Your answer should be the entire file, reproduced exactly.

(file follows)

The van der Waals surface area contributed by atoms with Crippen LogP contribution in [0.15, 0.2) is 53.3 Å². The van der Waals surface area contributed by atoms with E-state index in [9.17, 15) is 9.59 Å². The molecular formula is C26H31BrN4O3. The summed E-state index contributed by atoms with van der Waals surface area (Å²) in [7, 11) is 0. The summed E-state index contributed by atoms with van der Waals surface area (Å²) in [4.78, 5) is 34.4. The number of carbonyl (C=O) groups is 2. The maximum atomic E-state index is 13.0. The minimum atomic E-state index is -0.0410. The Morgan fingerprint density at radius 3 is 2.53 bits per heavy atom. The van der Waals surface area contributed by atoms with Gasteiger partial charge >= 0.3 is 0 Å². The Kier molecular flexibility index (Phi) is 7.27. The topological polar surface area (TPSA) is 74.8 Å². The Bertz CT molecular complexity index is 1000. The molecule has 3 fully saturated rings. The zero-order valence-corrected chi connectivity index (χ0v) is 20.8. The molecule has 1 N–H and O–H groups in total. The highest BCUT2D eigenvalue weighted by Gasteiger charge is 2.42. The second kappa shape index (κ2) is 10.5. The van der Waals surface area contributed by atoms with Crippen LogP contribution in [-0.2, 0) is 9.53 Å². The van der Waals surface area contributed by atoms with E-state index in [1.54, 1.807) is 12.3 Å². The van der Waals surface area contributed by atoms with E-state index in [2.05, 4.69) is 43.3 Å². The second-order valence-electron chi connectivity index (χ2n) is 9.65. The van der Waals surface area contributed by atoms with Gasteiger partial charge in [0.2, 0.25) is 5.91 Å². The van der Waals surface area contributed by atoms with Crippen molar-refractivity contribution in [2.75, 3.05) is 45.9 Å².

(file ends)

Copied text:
The van der Waals surface area contributed by atoms with Crippen LogP contribution in [0.15, 0.2) is 53.3 Å². The van der Waals surface area contributed by atoms with E-state index in [9.17, 15) is 9.59 Å². The molecular formula is C26H31BrN4O3. The summed E-state index contributed by atoms with van der Waals surface area (Å²) in [7, 11) is 0. The summed E-state index contributed by atoms with van der Waals surface area (Å²) in [4.78, 5) is 34.4. The number of carbonyl (C=O) groups is 2. The maximum atomic E-state index is 13.0. The minimum atomic E-state index is -0.0410. The Morgan fingerprint density at radius 3 is 2.53 bits per heavy atom. The van der Waals surface area contributed by atoms with Gasteiger partial charge >= 0.3 is 0 Å². The Kier molecular flexibility index (Phi) is 7.27. The topological polar surface area (TPSA) is 74.8 Å². The Bertz CT molecular complexity index is 1000. The molecule has 3 fully saturated rings. The zero-order valence-corrected chi connectivity index (χ0v) is 20.8. The molecule has 1 N–H and O–H groups in total. The highest BCUT2D eigenvalue weighted by Gasteiger charge is 2.42. The second kappa shape index (κ2) is 10.5. The van der Waals surface area contributed by atoms with Crippen LogP contribution in [-0.2, 0) is 9.53 Å². The van der Waals surface area contributed by atoms with E-state index in [1.54, 1.807) is 12.3 Å². The van der Waals surface area contributed by atoms with E-state index in [2.05, 4.69) is 43.3 Å². The second-order valence-electron chi connectivity index (χ2n) is 9.65. The van der Waals surface area contributed by atoms with Gasteiger partial charge in [0.2, 0.25) is 5.91 Å². The van der Waals surface area contributed by atoms with Crippen molar-refractivity contribution in [2.75, 3.05) is 45.9 Å².